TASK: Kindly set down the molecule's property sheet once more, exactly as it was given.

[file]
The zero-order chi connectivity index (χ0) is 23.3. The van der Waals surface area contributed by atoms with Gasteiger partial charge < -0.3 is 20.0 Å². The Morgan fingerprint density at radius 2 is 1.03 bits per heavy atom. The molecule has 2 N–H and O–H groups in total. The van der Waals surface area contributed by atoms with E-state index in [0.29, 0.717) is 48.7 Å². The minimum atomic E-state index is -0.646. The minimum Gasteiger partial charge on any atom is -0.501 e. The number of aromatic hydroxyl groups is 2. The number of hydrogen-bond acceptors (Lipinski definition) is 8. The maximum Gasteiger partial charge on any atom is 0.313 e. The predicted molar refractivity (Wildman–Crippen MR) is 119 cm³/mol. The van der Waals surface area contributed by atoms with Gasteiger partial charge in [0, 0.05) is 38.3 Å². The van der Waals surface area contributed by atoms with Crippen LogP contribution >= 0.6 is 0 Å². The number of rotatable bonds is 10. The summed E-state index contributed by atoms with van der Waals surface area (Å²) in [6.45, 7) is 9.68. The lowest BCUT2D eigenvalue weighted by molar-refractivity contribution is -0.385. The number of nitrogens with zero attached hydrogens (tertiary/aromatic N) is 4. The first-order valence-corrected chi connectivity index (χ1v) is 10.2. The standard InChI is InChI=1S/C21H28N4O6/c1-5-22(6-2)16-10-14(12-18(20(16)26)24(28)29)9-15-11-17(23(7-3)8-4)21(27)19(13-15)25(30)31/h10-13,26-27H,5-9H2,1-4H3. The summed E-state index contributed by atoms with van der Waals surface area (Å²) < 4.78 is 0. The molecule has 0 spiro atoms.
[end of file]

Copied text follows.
The zero-order chi connectivity index (χ0) is 23.3. The van der Waals surface area contributed by atoms with Gasteiger partial charge < -0.3 is 20.0 Å². The Morgan fingerprint density at radius 2 is 1.03 bits per heavy atom. The molecule has 2 N–H and O–H groups in total. The van der Waals surface area contributed by atoms with E-state index in [0.29, 0.717) is 48.7 Å². The minimum atomic E-state index is -0.646. The minimum Gasteiger partial charge on any atom is -0.501 e. The number of aromatic hydroxyl groups is 2. The number of hydrogen-bond acceptors (Lipinski definition) is 8. The maximum Gasteiger partial charge on any atom is 0.313 e. The predicted molar refractivity (Wildman–Crippen MR) is 119 cm³/mol. The van der Waals surface area contributed by atoms with Gasteiger partial charge in [0, 0.05) is 38.3 Å². The van der Waals surface area contributed by atoms with Crippen LogP contribution >= 0.6 is 0 Å². The number of rotatable bonds is 10. The summed E-state index contributed by atoms with van der Waals surface area (Å²) in [6.45, 7) is 9.68. The lowest BCUT2D eigenvalue weighted by molar-refractivity contribution is -0.385. The number of nitrogens with zero attached hydrogens (tertiary/aromatic N) is 4. The first-order valence-corrected chi connectivity index (χ1v) is 10.2. The standard InChI is InChI=1S/C21H28N4O6/c1-5-22(6-2)16-10-14(12-18(20(16)26)24(28)29)9-15-11-17(23(7-3)8-4)21(27)19(13-15)25(30)31/h10-13,26-27H,5-9H2,1-4H3. The summed E-state index contributed by atoms with van der Waals surface area (Å²) < 4.78 is 0. The molecule has 0 spiro atoms.